Lately we’ve been focusing on game changers in golf on the equipment side of the game. Today, we’re going to look at the evolution of the golf shoe, which is an important part of your golfing gear.
In the mid-1800s, Scottish golfers began hammering nails into the leather soles of their boots to improve traction on damp and slippery links turf. This wasn’t always the most comfortable solution, since the nails could easily come loose and cause injury.
Fortunately, a solution was found, and in 1891 golf shoes with separate screw-in metal spikes were introduced. While they were more comfortable than the hobnail shoes and boots worn by some golfers, groundskeepers didn’t like them because their greens would get ripped up by the metal spikes.
Walter Hagen wore hobnail shoes for his U.S. Open victory in 1914 and Bob Jones wore them in the 1916 U.S. Amateur. Golf shoes with spikes became regular footwear by 1919.
In 1906, the iconic two-toned leather Saddle Oxford shoes were introduced and were initially aimed at racquet sports such as tennis and badminton. They didn’t gain widespread acceptance with those sports, but they soon became popular with golfers.
By the 1960s metal sockets with an internal thread were crafted into the soles of golf shoes and replaceable metal spikes were then fastened into the socket. This made the process of replacing spikes a great deal easier.
The focus switched to making a more athletic and flexible type of golf shoe in the 1980s. These shoes were still fitted with metal spikes, but concern at the damage they were inflicting on greens led to innovations in the design of the golf shoe. In the late 90s, most courses outlawed metal spikes and soft plastic spikes became the default choice on golf shoes.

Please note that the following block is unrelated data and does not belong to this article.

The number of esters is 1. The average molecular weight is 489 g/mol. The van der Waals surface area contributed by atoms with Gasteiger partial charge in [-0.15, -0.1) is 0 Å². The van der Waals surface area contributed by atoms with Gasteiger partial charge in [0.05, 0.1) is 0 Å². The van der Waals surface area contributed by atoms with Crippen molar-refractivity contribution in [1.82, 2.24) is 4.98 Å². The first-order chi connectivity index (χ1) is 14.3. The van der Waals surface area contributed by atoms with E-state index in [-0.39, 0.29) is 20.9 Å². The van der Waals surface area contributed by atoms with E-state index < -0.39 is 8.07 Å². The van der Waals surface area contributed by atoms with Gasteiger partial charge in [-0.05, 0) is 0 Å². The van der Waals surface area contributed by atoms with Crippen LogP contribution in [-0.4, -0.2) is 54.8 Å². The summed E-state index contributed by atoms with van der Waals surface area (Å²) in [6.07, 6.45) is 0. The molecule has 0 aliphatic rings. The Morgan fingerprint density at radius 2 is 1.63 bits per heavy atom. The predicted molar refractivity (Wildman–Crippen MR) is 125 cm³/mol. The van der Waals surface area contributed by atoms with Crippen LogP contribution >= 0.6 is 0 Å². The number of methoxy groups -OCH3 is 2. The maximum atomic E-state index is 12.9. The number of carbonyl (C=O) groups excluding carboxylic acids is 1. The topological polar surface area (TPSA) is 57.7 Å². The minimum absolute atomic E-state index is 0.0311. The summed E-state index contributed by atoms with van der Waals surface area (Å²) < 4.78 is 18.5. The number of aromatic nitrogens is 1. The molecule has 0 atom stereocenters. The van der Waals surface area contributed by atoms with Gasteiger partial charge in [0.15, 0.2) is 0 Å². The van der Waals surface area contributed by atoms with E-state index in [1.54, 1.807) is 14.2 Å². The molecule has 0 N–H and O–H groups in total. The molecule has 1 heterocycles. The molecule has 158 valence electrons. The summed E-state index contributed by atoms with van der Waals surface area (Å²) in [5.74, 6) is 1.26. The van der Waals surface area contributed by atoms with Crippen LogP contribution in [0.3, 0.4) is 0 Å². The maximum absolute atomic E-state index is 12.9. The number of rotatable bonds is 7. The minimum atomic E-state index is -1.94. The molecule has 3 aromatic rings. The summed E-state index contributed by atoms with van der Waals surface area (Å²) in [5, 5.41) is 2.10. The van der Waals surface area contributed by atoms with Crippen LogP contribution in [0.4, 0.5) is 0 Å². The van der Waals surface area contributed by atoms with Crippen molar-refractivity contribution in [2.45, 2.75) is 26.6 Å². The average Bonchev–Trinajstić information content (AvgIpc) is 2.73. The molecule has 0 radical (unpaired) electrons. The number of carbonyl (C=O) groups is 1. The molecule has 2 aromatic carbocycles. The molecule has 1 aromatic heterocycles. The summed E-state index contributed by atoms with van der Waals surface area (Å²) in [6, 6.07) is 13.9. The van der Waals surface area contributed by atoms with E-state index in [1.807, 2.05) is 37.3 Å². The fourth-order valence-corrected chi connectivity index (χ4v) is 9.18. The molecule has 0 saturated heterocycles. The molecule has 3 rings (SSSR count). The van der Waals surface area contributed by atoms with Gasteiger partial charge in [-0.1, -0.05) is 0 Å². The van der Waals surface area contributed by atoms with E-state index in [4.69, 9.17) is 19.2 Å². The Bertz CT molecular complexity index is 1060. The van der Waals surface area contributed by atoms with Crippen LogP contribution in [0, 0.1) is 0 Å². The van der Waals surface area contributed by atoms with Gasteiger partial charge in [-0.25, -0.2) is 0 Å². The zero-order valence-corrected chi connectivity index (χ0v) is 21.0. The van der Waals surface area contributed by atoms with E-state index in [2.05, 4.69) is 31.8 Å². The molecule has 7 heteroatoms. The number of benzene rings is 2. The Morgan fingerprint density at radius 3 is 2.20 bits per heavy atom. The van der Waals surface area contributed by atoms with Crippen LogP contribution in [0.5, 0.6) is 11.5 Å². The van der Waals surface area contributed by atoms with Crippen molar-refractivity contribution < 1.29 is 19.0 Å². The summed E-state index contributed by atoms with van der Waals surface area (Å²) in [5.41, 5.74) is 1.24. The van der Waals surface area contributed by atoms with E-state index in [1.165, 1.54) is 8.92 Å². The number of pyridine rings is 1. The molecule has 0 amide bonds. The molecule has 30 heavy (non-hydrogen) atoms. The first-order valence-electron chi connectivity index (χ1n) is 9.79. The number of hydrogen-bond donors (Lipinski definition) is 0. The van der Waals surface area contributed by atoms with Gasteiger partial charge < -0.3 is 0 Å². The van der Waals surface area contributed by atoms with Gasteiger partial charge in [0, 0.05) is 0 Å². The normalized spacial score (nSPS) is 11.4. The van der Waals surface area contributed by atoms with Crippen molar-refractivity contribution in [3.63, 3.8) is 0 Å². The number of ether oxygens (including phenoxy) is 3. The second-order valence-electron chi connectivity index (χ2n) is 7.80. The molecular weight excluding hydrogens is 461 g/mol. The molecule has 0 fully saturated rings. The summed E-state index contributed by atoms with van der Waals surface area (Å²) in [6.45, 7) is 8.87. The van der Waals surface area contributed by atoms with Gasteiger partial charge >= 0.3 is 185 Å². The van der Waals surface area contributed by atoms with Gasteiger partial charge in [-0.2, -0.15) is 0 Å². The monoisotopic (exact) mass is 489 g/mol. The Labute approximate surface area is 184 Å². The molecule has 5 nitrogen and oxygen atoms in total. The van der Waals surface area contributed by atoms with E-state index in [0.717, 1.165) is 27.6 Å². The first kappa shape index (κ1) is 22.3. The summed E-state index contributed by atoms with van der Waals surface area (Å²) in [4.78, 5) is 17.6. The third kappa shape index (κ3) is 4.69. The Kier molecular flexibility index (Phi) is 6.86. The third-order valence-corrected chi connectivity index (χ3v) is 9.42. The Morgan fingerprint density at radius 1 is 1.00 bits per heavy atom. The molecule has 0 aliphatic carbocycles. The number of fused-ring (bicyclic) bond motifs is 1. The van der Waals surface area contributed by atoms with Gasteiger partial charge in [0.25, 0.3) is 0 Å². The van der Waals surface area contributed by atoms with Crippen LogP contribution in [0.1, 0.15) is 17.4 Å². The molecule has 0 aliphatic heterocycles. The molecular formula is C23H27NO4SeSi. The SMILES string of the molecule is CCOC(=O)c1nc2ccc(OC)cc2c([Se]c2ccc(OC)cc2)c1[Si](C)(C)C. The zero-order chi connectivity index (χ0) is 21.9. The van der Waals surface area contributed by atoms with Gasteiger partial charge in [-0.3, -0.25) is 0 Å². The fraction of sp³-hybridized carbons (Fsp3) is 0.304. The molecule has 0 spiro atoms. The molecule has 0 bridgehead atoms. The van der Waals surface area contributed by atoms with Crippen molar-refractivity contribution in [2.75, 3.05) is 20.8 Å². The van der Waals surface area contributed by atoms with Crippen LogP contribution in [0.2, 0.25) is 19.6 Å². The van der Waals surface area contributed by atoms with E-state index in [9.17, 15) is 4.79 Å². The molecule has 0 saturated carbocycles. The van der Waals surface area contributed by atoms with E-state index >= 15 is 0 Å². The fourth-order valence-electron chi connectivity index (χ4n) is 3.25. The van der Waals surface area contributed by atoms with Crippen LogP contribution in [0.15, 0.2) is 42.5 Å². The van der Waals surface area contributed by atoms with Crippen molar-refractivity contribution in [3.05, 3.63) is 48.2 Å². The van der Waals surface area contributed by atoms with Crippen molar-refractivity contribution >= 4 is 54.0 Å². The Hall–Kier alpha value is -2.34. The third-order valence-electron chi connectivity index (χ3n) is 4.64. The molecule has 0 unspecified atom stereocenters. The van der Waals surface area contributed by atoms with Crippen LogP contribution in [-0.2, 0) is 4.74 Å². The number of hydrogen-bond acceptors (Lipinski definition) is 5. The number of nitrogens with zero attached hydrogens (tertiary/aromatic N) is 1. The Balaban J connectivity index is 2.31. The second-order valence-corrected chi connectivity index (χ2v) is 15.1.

In 1996, FootJoy introduced their DryJoys Leather System which featured non-membrane waterproof technology and revolutionized the golf shoe industry.
In 2010, Fred Couples sported a pair of soft-soled spikeless Ecco shoes during the Master’s. He wore these shoes for comfort and in doing so, inspired golfers to embrace the next generation of golf shoes. Since then, spikeless golf shoes have taken the golf world by storm. Not only do spikeless golf shoes provide traction on the course, they also allow golfers to wear them on and off the course.
Modern golf shoes have so much more technology in them than they ever have, providing more style, stability, waterproofing, durability, traction, and comfort.
The equipment and gear we use to play this game we love continues to evolve. Just when you think there can’t possibly be another new innovation, someone finds a way to use a new material or a new technology to revolutionize the way we play.
For instance, who would have thought a putter could stand on its own so you could easily stand behind it, align it and hit the ball to the hole with confidence? Bloodline.